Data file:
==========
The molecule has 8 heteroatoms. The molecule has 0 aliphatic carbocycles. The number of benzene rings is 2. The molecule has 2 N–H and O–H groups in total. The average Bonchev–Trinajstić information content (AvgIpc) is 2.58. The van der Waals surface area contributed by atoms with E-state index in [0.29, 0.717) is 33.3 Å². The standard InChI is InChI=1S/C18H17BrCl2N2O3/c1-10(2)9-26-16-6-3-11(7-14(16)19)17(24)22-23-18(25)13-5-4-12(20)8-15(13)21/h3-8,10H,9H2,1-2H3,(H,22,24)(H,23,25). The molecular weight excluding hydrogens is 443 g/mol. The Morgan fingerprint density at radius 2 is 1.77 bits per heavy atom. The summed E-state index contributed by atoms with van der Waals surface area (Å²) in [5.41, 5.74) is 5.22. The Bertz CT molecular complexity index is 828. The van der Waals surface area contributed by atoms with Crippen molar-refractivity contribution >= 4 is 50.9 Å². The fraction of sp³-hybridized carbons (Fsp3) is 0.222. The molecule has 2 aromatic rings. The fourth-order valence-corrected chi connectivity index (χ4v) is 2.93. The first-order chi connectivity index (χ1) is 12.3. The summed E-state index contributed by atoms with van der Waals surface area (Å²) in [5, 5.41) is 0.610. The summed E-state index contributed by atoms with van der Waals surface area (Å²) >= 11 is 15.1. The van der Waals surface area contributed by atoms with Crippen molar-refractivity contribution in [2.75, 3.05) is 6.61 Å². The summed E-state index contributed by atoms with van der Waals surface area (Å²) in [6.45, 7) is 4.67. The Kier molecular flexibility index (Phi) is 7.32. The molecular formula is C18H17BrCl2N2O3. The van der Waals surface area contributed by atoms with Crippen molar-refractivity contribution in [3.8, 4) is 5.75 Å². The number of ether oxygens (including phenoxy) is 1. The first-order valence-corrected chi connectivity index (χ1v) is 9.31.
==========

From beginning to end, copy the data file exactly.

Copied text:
The molecule has 8 heteroatoms. The molecule has 0 aliphatic carbocycles. The number of benzene rings is 2. The molecule has 2 N–H and O–H groups in total. The average Bonchev–Trinajstić information content (AvgIpc) is 2.58. The van der Waals surface area contributed by atoms with E-state index in [0.29, 0.717) is 33.3 Å². The standard InChI is InChI=1S/C18H17BrCl2N2O3/c1-10(2)9-26-16-6-3-11(7-14(16)19)17(24)22-23-18(25)13-5-4-12(20)8-15(13)21/h3-8,10H,9H2,1-2H3,(H,22,24)(H,23,25). The molecular weight excluding hydrogens is 443 g/mol. The Morgan fingerprint density at radius 2 is 1.77 bits per heavy atom. The summed E-state index contributed by atoms with van der Waals surface area (Å²) in [5.41, 5.74) is 5.22. The Bertz CT molecular complexity index is 828. The van der Waals surface area contributed by atoms with Crippen molar-refractivity contribution >= 4 is 50.9 Å². The fraction of sp³-hybridized carbons (Fsp3) is 0.222. The molecule has 2 aromatic rings. The fourth-order valence-corrected chi connectivity index (χ4v) is 2.93. The first-order chi connectivity index (χ1) is 12.3. The summed E-state index contributed by atoms with van der Waals surface area (Å²) in [5, 5.41) is 0.610. The summed E-state index contributed by atoms with van der Waals surface area (Å²) >= 11 is 15.1. The van der Waals surface area contributed by atoms with Crippen molar-refractivity contribution in [2.75, 3.05) is 6.61 Å². The summed E-state index contributed by atoms with van der Waals surface area (Å²) in [6.45, 7) is 4.67. The Kier molecular flexibility index (Phi) is 7.32. The molecular formula is C18H17BrCl2N2O3. The van der Waals surface area contributed by atoms with Crippen molar-refractivity contribution in [3.8, 4) is 5.75 Å². The number of ether oxygens (including phenoxy) is 1. The first-order valence-corrected chi connectivity index (χ1v) is 9.31.